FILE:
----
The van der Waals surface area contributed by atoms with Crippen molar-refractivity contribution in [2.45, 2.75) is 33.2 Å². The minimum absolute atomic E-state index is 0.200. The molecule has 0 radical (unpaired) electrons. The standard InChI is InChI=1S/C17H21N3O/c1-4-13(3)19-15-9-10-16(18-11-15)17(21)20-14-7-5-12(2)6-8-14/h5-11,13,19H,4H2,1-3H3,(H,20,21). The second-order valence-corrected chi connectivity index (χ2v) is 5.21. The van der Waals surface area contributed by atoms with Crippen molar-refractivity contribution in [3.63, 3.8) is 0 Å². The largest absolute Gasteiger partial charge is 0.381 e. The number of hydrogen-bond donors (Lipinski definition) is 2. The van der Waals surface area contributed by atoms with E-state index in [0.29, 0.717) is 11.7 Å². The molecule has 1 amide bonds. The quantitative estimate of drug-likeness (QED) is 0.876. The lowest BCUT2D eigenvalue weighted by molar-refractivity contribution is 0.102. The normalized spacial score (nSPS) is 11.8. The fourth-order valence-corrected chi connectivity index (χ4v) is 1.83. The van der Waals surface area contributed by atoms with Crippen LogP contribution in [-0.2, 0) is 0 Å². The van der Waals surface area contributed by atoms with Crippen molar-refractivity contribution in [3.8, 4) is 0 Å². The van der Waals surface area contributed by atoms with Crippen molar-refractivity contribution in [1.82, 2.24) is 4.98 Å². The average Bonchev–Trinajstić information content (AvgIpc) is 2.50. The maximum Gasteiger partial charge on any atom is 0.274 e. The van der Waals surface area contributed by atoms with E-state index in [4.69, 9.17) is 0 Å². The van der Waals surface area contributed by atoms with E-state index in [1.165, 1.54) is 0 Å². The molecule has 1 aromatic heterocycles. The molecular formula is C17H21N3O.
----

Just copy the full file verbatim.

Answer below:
The van der Waals surface area contributed by atoms with Crippen molar-refractivity contribution in [2.45, 2.75) is 33.2 Å². The minimum absolute atomic E-state index is 0.200. The molecule has 0 radical (unpaired) electrons. The standard InChI is InChI=1S/C17H21N3O/c1-4-13(3)19-15-9-10-16(18-11-15)17(21)20-14-7-5-12(2)6-8-14/h5-11,13,19H,4H2,1-3H3,(H,20,21). The second-order valence-corrected chi connectivity index (χ2v) is 5.21. The van der Waals surface area contributed by atoms with Crippen molar-refractivity contribution in [3.63, 3.8) is 0 Å². The largest absolute Gasteiger partial charge is 0.381 e. The number of hydrogen-bond donors (Lipinski definition) is 2. The van der Waals surface area contributed by atoms with E-state index in [0.29, 0.717) is 11.7 Å². The molecule has 1 amide bonds. The quantitative estimate of drug-likeness (QED) is 0.876. The lowest BCUT2D eigenvalue weighted by molar-refractivity contribution is 0.102. The normalized spacial score (nSPS) is 11.8. The fourth-order valence-corrected chi connectivity index (χ4v) is 1.83. The van der Waals surface area contributed by atoms with Crippen LogP contribution in [-0.2, 0) is 0 Å². The van der Waals surface area contributed by atoms with Crippen molar-refractivity contribution in [3.8, 4) is 0 Å². The van der Waals surface area contributed by atoms with Crippen molar-refractivity contribution in [1.82, 2.24) is 4.98 Å². The average Bonchev–Trinajstić information content (AvgIpc) is 2.50. The maximum Gasteiger partial charge on any atom is 0.274 e. The van der Waals surface area contributed by atoms with E-state index in [4.69, 9.17) is 0 Å². The van der Waals surface area contributed by atoms with E-state index in [1.165, 1.54) is 0 Å². The molecule has 1 aromatic heterocycles. The molecular formula is C17H21N3O.